Plan calls for $430k of Derry school surplus to go to contingency fundBy RYAN LESSARD
Union Leader Correspondent
July 19. 2018 10:49AM
DERRY — Members of the Derry School Board presented the Town Council with a plan to save some of its district budget surplus to use in a contingency fund.
The meeting concluded positively after the council unanimously supported a plan setting aside about half of the unplanned revenue, which is more than $430,000. But during the meeting, things grew heated between Council Chairman Jim Morgan and school board member Dan McKenna.
The plan, after setting aside half the unspent funds, would result in a tax rate increase of 15 cents per $1,000 of assessed value. The district originally planned for an increase of 53 cents. A higher-than-expected property valuation helped reduce the rate, plus the remaining half of unspent revenue will count as revenue in the next budget.
Money set aside in a contingency fund would help offset unexpected expenses in things like health care insurance or retirement payouts that can spike in certain years.
The plan was presented by board Chair Lynn Perkins and McKenna. At one point during the meeting, Morgan took issue with the size of the unspent funds.
“It’s over-budgeting,” Morgan said during the meeting. “The decision could have been not to raise $800,000 worth of taxes.”
He also pointed to an average of $3 million in excess revenues in the district between 2010 and 2017, though he conceded the board has done a good job lowering the amount of unspent funds in recent years.
McKenna defended what he viewed as an attack on the board’s budgeting process.
“I take issue when we’re accused of mismanaging of funds or not budgeting properly,” McKenna said.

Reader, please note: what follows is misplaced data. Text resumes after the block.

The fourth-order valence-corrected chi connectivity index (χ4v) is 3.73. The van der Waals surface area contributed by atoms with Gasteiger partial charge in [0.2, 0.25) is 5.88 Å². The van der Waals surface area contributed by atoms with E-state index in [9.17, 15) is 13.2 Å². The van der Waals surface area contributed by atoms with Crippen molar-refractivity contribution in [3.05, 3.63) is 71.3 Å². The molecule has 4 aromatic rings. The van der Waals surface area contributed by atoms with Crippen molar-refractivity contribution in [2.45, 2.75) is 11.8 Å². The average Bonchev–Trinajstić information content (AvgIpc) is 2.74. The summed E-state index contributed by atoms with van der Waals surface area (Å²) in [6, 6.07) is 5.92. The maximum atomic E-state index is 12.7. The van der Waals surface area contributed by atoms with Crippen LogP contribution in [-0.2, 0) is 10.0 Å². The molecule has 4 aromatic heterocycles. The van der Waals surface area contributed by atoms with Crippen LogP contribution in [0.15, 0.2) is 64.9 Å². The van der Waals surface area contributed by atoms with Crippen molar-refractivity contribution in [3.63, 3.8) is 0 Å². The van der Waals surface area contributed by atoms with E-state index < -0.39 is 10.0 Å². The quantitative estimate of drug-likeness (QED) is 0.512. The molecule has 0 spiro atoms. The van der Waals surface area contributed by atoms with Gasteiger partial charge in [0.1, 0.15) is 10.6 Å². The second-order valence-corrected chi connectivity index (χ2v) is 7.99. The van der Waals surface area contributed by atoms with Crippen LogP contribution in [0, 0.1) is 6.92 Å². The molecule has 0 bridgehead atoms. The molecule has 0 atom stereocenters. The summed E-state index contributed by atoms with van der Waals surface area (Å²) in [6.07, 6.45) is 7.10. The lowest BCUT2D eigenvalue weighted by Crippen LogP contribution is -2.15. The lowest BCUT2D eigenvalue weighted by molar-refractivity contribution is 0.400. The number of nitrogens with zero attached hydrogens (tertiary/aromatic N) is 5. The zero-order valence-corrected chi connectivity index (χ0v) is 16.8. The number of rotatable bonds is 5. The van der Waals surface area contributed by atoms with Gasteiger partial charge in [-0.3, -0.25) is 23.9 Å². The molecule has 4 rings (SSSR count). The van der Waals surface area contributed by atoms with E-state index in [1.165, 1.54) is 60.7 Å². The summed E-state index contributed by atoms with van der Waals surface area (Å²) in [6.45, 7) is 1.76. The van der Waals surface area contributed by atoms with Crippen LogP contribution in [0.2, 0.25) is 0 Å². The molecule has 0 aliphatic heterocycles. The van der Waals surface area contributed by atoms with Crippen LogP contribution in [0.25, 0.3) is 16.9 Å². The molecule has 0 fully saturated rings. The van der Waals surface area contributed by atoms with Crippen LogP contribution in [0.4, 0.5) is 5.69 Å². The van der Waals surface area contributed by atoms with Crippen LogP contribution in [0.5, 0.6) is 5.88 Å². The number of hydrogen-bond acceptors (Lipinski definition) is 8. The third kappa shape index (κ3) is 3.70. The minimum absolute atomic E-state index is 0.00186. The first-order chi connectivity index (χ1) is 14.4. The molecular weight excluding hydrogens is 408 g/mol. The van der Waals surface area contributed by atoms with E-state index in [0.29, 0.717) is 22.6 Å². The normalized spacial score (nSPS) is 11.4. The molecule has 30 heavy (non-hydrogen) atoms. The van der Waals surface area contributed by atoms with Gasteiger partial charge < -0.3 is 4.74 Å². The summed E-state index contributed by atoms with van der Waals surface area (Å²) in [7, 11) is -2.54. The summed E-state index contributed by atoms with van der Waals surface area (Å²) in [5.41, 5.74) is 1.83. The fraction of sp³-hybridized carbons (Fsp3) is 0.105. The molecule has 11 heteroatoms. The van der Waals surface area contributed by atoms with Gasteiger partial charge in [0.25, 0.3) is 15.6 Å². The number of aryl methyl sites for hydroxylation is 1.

He cited their auditor’s assessment that the size of the unspent funds are reasonable given the size of the overall budget.
“It’s not about finger-pointing, for me.” Morgan responded. “It’s about how do we do things smarter.”
At one point, apparently fearing the heated exchange could threaten planned joint discussions, Perkins interjected: “I would like to keep the door open so we can come back.”
After the meeting, McKenna said he appreciated the input of the council, adding that there’s a lot of things they can work on together in joint subcommittee meetings.
“What I bristled at last night was the idea that the numbers don’t add up or the numbers don’t make sense,” he said.
But he said the meeting was positive, overall.
Part of the problem with the excess revenues is the “optics,” as many council members put it during the meeting. Residents see projected high tax rates and grow outraged, even if those numbers are eventually lowered by revenues carried over from previous budget years.
In an interview, Morgan called the meeting “interesting,” but that a good dialogue has been established.
“I think this is a great start, and it’s a productive start,” Morgan said.
The two bodies will continue discussions on the school budget and how to stabilize tax rates with its first subcommittee meeting, which Morgan said he’s hoping to schedule for mid-August.